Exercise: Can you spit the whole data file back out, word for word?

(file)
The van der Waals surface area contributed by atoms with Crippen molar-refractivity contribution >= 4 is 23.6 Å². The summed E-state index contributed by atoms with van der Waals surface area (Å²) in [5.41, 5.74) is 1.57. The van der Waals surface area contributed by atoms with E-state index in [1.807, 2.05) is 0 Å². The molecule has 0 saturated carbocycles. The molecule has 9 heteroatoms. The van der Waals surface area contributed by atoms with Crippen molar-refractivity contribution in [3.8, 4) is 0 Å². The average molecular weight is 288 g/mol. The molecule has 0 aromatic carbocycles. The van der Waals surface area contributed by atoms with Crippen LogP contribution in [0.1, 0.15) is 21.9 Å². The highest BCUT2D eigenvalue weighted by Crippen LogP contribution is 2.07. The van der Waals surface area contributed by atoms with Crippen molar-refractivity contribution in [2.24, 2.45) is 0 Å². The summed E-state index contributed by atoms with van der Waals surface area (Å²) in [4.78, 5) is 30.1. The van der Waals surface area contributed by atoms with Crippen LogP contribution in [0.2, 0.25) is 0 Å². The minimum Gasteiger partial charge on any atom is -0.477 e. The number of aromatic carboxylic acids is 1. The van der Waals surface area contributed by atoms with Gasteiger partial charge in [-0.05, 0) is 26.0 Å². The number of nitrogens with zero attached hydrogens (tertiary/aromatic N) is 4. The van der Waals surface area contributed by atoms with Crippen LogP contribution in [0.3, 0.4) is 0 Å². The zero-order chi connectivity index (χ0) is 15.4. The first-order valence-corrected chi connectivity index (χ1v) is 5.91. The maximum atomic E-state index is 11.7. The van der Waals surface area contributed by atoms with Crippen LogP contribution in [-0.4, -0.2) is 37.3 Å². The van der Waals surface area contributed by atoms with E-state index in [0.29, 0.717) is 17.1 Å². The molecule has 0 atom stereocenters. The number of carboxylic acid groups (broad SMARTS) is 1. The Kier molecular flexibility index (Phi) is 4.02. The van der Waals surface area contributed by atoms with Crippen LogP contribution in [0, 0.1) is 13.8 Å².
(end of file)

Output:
The van der Waals surface area contributed by atoms with Crippen molar-refractivity contribution >= 4 is 23.6 Å². The summed E-state index contributed by atoms with van der Waals surface area (Å²) in [5.41, 5.74) is 1.57. The van der Waals surface area contributed by atoms with E-state index in [1.807, 2.05) is 0 Å². The molecule has 0 saturated carbocycles. The molecule has 9 heteroatoms. The van der Waals surface area contributed by atoms with Crippen molar-refractivity contribution in [3.8, 4) is 0 Å². The average molecular weight is 288 g/mol. The molecule has 0 aromatic carbocycles. The van der Waals surface area contributed by atoms with Crippen LogP contribution in [0.1, 0.15) is 21.9 Å². The highest BCUT2D eigenvalue weighted by Crippen LogP contribution is 2.07. The van der Waals surface area contributed by atoms with Crippen molar-refractivity contribution in [2.24, 2.45) is 0 Å². The summed E-state index contributed by atoms with van der Waals surface area (Å²) in [4.78, 5) is 30.1. The van der Waals surface area contributed by atoms with Crippen LogP contribution in [0.2, 0.25) is 0 Å². The minimum Gasteiger partial charge on any atom is -0.477 e. The number of aromatic carboxylic acids is 1. The van der Waals surface area contributed by atoms with Gasteiger partial charge in [-0.05, 0) is 26.0 Å². The number of nitrogens with zero attached hydrogens (tertiary/aromatic N) is 4. The van der Waals surface area contributed by atoms with Crippen LogP contribution in [0.3, 0.4) is 0 Å². The zero-order chi connectivity index (χ0) is 15.4. The first-order valence-corrected chi connectivity index (χ1v) is 5.91. The maximum atomic E-state index is 11.7. The van der Waals surface area contributed by atoms with Crippen LogP contribution in [-0.4, -0.2) is 37.3 Å². The van der Waals surface area contributed by atoms with E-state index in [0.29, 0.717) is 17.1 Å². The molecule has 0 atom stereocenters. The number of carboxylic acid groups (broad SMARTS) is 1. The Kier molecular flexibility index (Phi) is 4.02. The van der Waals surface area contributed by atoms with Crippen LogP contribution in [0, 0.1) is 13.8 Å².